The 40-Gigabit Ethernet ports in the MXL switch can be used to link the blade server chassis to a top-of-rack switch using fewer cables than with 10-Gigabit, reducing complexity and port count, Joshipura said.
Dell hopes to place itself at the cutting edge of virtualized networking, too, demonstrating interoperability with a SDN controller from Big Switch Networks. Big Switch makes controllers that use OpenFlow, the SDN standard from the Open Networking Foundation that is shaking up the networking industry. Software-defined networking puts all the important decision-making in networking into software that can run on standard servers, leaving networking devices to carry out the simple, fast task of moving packets.
Though Dell's VNA will work with OpenFlow, Joshipura said that standard can't carry out some of the functions that are possible through VNA, such as automatically provisioning virtual LANs when virtual machines are moved from one physical server to another.
The concentration of enterprise intelligence in data centers, and the consolidation of data centers through cloud computing, could give Dell a chance to shine in networking, Dell'Oro analyst Weckel said. Unlike in the past, almost all the growth in Ethernet switching over the next five years will be in gear for data centers, he said. The battle for new business is coming to Dell's home turf.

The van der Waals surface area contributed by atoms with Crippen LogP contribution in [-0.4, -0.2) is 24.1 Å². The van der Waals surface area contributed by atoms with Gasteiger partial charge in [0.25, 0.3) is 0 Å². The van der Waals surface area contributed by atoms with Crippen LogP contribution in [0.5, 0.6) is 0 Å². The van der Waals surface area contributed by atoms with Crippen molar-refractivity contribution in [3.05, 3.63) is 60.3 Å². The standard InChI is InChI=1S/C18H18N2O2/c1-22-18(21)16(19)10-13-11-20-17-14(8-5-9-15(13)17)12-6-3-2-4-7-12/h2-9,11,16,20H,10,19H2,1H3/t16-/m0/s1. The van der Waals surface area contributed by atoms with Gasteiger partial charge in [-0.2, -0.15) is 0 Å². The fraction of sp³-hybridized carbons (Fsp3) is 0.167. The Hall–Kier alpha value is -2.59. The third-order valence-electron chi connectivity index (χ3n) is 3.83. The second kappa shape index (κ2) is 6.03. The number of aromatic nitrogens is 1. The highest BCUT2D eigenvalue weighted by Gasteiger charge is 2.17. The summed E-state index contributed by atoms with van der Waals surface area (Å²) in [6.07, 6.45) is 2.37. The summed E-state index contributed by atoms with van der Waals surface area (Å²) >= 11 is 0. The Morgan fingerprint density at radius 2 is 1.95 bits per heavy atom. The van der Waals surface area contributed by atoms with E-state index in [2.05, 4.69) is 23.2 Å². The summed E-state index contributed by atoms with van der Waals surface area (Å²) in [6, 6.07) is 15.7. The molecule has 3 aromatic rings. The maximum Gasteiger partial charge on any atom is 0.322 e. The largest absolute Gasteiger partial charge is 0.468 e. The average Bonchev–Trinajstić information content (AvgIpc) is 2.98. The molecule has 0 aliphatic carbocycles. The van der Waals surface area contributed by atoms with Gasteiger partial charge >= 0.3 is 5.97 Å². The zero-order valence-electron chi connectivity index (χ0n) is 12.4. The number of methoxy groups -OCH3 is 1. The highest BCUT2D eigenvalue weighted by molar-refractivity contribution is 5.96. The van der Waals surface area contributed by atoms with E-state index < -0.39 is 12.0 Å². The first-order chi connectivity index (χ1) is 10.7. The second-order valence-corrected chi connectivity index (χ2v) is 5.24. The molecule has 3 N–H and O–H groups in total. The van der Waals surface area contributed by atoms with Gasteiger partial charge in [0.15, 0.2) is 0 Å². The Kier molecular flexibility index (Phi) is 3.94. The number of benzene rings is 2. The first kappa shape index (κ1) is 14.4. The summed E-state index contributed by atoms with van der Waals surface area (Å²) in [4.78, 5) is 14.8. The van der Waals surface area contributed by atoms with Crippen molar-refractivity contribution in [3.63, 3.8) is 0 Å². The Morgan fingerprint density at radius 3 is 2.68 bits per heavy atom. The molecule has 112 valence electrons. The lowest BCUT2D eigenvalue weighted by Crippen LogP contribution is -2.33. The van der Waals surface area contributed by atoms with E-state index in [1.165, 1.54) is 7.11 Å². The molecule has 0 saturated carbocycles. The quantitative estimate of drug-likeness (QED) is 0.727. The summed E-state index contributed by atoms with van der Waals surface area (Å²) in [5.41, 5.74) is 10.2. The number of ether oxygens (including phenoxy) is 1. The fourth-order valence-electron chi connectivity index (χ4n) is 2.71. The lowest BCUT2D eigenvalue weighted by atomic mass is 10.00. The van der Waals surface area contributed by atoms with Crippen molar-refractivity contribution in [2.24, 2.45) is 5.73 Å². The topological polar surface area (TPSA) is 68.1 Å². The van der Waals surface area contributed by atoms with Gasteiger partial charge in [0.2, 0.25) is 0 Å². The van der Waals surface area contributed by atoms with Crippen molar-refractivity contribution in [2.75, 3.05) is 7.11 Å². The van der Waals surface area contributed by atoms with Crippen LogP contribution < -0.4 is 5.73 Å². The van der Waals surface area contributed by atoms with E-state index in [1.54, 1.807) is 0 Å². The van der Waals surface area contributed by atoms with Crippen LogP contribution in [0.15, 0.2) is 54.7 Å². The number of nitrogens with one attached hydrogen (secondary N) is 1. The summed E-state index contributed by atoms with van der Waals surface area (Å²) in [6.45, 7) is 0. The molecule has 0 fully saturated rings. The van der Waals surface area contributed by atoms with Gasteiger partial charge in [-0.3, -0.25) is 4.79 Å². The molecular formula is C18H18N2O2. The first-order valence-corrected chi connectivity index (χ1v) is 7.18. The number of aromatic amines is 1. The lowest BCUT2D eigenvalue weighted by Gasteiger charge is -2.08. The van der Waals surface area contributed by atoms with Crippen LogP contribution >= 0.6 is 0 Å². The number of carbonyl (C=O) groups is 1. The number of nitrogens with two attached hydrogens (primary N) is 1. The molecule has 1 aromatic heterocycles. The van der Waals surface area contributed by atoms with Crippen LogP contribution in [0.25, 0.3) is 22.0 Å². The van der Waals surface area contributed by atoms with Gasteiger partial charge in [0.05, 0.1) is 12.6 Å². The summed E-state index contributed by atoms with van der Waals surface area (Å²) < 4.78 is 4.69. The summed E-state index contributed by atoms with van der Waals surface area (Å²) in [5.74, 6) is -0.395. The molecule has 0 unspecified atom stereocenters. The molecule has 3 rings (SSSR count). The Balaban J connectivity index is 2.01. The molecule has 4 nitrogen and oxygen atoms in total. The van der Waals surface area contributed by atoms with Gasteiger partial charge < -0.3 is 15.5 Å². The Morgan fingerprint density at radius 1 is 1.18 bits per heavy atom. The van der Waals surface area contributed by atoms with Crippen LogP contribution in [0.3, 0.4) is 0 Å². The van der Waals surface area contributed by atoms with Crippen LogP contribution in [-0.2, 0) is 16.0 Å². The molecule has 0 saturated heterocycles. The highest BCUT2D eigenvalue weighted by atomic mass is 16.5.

"We should expect some fairly violent and significant share shift over the next two years," Weckel said. However, dominant networker Cisco, which is simultaneously gaining ground in the server business, isn't on the verge of giving up its leadership, he added. "If Dell is taking share, it's going to be at the detriment of HP or Juniper or Brocade, probably not so much at the detriment of Cisco," Weckel said.
Among other networking announcements on Tuesday, Dell is also introducing enhancements to the Dell Force10 Operating System that are designed primarily for the S4810 top-of-rack switch. One new feature is the ability to automatically provision virtual LANs, with no manager intervention, when virtual machines have been moved within the network.